The Outline Development Plan for the Guangdong-Hong Kong-Macao Greater Bay Area (GBA) released by the Central Government last month has laid a solid foundation for the development of the area. It sets out a comprehensive and clear blueprint for the GBA, which promotes complementary development and mutually beneficial partnerships among the nine cities and two special administrative regions.
I hope the SAR Government will continue to tackle the issue of "big doors are open, but small doors are not yet open" faced by Hong Kong enterprises operating on the Mainland, so as to allow us to get on board the express train of national development.
The GBA is a vast unified market. As one of the four key cities in the GBA, Hong Kong is well positioned to benefit from the GBA development. Also, we are an international financial centre and Asia's transport hub, with a mature business environment and a global outlook. This means that Hong Kong can leverage on its advantage of "one country, two systems" to help more Mainland enterprises "go global" while introducing more foreign companies, advanced management experience and quality services to the GBA, with a view to achieving a win-win situation for all.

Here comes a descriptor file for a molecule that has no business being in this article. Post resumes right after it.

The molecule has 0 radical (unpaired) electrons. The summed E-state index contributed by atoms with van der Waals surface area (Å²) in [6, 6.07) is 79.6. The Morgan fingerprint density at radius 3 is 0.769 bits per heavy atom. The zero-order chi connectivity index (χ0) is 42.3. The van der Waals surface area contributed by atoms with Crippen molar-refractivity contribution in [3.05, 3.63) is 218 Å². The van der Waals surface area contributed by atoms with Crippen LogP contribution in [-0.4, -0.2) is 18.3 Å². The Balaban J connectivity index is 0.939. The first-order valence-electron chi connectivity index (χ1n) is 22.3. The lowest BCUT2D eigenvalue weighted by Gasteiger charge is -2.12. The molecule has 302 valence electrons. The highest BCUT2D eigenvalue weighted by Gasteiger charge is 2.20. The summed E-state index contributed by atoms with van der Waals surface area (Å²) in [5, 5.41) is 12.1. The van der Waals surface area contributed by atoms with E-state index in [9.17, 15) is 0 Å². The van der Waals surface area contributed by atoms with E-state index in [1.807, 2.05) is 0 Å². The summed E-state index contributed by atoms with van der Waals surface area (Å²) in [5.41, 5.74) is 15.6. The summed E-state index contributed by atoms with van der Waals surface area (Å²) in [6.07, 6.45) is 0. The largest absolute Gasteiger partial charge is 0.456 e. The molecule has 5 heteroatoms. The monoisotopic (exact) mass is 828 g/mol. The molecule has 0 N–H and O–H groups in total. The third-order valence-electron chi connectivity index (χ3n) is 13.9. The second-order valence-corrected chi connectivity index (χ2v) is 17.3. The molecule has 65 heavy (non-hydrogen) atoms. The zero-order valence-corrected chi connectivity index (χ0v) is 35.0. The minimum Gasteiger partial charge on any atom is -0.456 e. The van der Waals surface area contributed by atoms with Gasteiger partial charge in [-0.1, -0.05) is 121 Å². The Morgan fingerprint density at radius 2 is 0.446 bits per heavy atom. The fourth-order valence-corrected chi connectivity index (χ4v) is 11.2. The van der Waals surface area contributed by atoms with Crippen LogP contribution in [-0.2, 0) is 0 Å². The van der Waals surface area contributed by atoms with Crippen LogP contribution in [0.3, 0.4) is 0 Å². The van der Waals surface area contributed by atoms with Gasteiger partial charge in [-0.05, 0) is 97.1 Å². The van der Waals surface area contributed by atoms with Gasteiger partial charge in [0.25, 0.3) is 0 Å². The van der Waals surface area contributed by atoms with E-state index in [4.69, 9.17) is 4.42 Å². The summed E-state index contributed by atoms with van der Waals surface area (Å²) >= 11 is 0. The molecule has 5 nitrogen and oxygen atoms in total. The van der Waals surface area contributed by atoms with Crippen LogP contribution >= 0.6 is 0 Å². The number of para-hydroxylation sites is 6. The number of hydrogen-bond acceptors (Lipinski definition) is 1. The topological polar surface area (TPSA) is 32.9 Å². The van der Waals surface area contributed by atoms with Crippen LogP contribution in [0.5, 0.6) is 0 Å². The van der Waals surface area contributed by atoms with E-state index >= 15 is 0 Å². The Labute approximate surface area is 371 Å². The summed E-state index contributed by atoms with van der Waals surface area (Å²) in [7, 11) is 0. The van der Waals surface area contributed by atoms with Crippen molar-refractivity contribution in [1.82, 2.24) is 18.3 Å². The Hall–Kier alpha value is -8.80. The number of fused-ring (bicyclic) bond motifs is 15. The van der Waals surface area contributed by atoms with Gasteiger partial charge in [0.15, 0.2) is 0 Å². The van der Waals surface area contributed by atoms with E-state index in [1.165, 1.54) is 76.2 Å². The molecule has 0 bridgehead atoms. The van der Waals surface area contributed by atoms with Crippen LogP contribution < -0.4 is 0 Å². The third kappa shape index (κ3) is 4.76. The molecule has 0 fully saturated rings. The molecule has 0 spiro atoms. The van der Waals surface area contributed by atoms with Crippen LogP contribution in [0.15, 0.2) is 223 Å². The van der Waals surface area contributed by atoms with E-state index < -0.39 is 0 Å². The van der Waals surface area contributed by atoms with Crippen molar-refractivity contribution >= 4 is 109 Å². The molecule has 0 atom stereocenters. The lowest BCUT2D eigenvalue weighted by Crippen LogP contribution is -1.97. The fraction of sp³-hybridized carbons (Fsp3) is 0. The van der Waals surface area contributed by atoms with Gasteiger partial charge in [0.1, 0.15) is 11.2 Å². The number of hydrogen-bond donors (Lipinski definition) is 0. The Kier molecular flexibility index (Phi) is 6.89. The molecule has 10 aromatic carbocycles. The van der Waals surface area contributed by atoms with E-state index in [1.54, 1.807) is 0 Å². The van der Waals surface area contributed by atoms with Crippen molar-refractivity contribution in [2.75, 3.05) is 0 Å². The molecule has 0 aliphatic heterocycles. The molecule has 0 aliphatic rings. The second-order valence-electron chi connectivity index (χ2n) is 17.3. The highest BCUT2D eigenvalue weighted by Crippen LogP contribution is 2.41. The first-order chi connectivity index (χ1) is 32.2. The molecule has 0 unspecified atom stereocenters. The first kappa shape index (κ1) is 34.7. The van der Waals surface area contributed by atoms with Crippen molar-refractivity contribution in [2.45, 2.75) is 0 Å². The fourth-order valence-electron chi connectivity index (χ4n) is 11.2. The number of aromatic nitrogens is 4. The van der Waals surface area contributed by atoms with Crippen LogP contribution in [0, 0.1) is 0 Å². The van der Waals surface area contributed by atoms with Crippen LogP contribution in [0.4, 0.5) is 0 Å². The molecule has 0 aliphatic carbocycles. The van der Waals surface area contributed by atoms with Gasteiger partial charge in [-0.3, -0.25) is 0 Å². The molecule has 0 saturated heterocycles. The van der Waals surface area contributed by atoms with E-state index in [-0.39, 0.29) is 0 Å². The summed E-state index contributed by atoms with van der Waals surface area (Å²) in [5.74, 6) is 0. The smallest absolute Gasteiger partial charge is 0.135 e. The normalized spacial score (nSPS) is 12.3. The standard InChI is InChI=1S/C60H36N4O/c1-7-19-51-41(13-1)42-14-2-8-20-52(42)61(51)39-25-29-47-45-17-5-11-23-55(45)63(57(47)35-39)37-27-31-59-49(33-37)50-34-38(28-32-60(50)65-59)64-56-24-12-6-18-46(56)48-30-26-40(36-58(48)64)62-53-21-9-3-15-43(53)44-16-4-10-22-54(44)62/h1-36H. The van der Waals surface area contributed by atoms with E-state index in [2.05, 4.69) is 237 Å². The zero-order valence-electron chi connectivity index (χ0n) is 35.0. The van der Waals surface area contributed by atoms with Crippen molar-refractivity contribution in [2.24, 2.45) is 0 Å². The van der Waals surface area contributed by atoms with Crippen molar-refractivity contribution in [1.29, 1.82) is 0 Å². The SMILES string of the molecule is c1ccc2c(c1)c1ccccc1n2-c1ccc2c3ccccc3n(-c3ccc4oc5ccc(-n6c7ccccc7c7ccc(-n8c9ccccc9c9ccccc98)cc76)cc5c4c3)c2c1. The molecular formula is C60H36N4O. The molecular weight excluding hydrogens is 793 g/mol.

Moreover, Hong Kong receives plaudits for its professional services, healthcare and education. With a huge market of tens of millions – coupled with the development of land resources as well as the flow of people, goods and capital – the GBA can bring tremendous opportunities to industries where Hong Kong enjoys a competitive edge.
Some hurdles remain. Indeed, the business sector is particularly concerned about the three different administrative and tax systems in the GBA. The cities in the region should strengthen communication and coordination, especially with regard to their tax and regulatory systems, to minimize differences.
The SAR Government should strive for tax concessions or other incentives for Hong Kong residents working in the GBA. Meanwhile, issues such as healthcare and cross-border payment in the GBA cities should also be addressed to attract Hong Kong people and businesses.
The GBA presents promising prospects. Different sectors of the Hong Kong community have been keenly looking forward to the development, aspiring to start their own businesses or further their careers. As long as the business sector aims high and embraces innovation and creativity, while joining hands with Mainland enterprises and learning from each other, they will be able to give play to their competencies in the GBA.
The SAR Government should continue to listen to the voices of different sectors, and roll out measures to facilitate Hong Kong people and businesses to maximize the benefits of the GBA development.